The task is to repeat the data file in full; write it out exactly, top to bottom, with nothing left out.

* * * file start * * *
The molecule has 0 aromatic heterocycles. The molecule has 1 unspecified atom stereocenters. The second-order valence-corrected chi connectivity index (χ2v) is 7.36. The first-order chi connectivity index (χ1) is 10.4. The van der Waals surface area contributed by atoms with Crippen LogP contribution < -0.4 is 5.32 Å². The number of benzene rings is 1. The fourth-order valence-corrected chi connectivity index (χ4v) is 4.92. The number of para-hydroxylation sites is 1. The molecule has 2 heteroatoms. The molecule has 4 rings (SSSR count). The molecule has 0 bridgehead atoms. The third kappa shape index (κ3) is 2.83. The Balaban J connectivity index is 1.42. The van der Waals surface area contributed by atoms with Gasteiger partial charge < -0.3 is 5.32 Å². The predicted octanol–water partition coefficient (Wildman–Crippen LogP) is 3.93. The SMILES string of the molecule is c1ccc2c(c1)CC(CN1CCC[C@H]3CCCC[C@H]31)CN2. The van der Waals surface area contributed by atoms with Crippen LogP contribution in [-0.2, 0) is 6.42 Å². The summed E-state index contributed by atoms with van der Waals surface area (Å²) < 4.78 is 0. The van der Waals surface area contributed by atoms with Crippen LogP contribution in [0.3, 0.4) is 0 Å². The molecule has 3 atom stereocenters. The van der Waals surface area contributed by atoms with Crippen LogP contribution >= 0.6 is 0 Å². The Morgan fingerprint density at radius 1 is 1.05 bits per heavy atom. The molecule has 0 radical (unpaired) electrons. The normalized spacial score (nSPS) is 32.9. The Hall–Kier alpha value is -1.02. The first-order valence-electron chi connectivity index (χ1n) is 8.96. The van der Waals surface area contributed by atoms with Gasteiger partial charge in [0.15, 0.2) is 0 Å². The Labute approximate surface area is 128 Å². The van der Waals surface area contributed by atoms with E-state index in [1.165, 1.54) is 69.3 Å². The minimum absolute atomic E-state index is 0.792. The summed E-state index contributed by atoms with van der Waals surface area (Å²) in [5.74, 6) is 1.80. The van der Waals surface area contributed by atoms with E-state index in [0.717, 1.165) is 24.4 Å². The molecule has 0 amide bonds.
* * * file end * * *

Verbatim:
The molecule has 0 aromatic heterocycles. The molecule has 1 unspecified atom stereocenters. The second-order valence-corrected chi connectivity index (χ2v) is 7.36. The first-order chi connectivity index (χ1) is 10.4. The van der Waals surface area contributed by atoms with Crippen LogP contribution < -0.4 is 5.32 Å². The number of benzene rings is 1. The fourth-order valence-corrected chi connectivity index (χ4v) is 4.92. The number of para-hydroxylation sites is 1. The molecule has 2 heteroatoms. The molecule has 4 rings (SSSR count). The molecule has 0 bridgehead atoms. The third kappa shape index (κ3) is 2.83. The Balaban J connectivity index is 1.42. The van der Waals surface area contributed by atoms with Gasteiger partial charge < -0.3 is 5.32 Å². The predicted octanol–water partition coefficient (Wildman–Crippen LogP) is 3.93. The SMILES string of the molecule is c1ccc2c(c1)CC(CN1CCC[C@H]3CCCC[C@H]31)CN2. The van der Waals surface area contributed by atoms with Crippen LogP contribution in [-0.2, 0) is 6.42 Å². The summed E-state index contributed by atoms with van der Waals surface area (Å²) < 4.78 is 0. The van der Waals surface area contributed by atoms with Crippen LogP contribution in [0.3, 0.4) is 0 Å². The molecule has 3 atom stereocenters. The van der Waals surface area contributed by atoms with Crippen LogP contribution >= 0.6 is 0 Å². The Morgan fingerprint density at radius 1 is 1.05 bits per heavy atom. The molecule has 0 radical (unpaired) electrons. The normalized spacial score (nSPS) is 32.9. The Hall–Kier alpha value is -1.02. The first-order valence-electron chi connectivity index (χ1n) is 8.96. The van der Waals surface area contributed by atoms with Gasteiger partial charge in [0.15, 0.2) is 0 Å². The Labute approximate surface area is 128 Å². The van der Waals surface area contributed by atoms with E-state index in [1.165, 1.54) is 69.3 Å². The minimum absolute atomic E-state index is 0.792. The summed E-state index contributed by atoms with van der Waals surface area (Å²) in [5.74, 6) is 1.80. The van der Waals surface area contributed by atoms with E-state index in [0.717, 1.165) is 24.4 Å². The molecule has 0 amide bonds.